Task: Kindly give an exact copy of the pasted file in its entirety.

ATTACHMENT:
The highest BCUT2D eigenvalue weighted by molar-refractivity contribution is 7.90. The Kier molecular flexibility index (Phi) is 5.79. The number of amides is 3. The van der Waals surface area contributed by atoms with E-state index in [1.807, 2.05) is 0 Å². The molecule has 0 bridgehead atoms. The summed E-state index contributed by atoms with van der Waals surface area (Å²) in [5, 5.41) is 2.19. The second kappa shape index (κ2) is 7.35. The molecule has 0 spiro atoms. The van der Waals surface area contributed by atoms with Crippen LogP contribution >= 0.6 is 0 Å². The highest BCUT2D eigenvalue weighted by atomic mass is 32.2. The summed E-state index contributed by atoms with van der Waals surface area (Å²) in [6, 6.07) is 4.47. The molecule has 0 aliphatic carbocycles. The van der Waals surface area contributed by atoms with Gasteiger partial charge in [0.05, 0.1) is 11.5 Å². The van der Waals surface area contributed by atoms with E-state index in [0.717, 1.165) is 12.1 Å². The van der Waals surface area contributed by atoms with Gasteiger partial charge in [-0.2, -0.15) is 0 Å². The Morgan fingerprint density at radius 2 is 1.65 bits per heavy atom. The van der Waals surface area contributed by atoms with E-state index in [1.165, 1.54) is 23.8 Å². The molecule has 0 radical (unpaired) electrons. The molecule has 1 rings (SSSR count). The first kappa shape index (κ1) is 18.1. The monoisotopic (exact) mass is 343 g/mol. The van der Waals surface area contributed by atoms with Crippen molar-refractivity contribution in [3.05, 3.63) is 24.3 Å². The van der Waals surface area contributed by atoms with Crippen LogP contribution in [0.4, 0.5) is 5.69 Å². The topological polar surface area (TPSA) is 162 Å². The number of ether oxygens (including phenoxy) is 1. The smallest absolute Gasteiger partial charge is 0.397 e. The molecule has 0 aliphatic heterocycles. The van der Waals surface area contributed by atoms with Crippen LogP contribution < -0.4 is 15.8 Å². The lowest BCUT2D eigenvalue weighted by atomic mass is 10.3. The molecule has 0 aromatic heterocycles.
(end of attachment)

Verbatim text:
The highest BCUT2D eigenvalue weighted by molar-refractivity contribution is 7.90. The Kier molecular flexibility index (Phi) is 5.79. The number of amides is 3. The van der Waals surface area contributed by atoms with E-state index in [1.807, 2.05) is 0 Å². The molecule has 0 bridgehead atoms. The summed E-state index contributed by atoms with van der Waals surface area (Å²) in [5, 5.41) is 2.19. The second kappa shape index (κ2) is 7.35. The molecule has 0 spiro atoms. The van der Waals surface area contributed by atoms with Crippen LogP contribution >= 0.6 is 0 Å². The highest BCUT2D eigenvalue weighted by atomic mass is 32.2. The summed E-state index contributed by atoms with van der Waals surface area (Å²) in [6, 6.07) is 4.47. The molecule has 0 aliphatic carbocycles. The van der Waals surface area contributed by atoms with Gasteiger partial charge in [0.05, 0.1) is 11.5 Å². The van der Waals surface area contributed by atoms with E-state index in [0.717, 1.165) is 12.1 Å². The van der Waals surface area contributed by atoms with Gasteiger partial charge in [-0.2, -0.15) is 0 Å². The Morgan fingerprint density at radius 2 is 1.65 bits per heavy atom. The van der Waals surface area contributed by atoms with E-state index in [1.165, 1.54) is 23.8 Å². The molecule has 0 radical (unpaired) electrons. The molecule has 1 rings (SSSR count). The first kappa shape index (κ1) is 18.1. The monoisotopic (exact) mass is 343 g/mol. The van der Waals surface area contributed by atoms with Crippen molar-refractivity contribution in [3.05, 3.63) is 24.3 Å². The van der Waals surface area contributed by atoms with Crippen LogP contribution in [0.4, 0.5) is 5.69 Å². The topological polar surface area (TPSA) is 162 Å². The number of ether oxygens (including phenoxy) is 1. The smallest absolute Gasteiger partial charge is 0.397 e. The molecule has 0 aliphatic heterocycles. The van der Waals surface area contributed by atoms with Crippen LogP contribution < -0.4 is 15.8 Å². The lowest BCUT2D eigenvalue weighted by atomic mass is 10.3. The molecule has 0 aromatic heterocycles.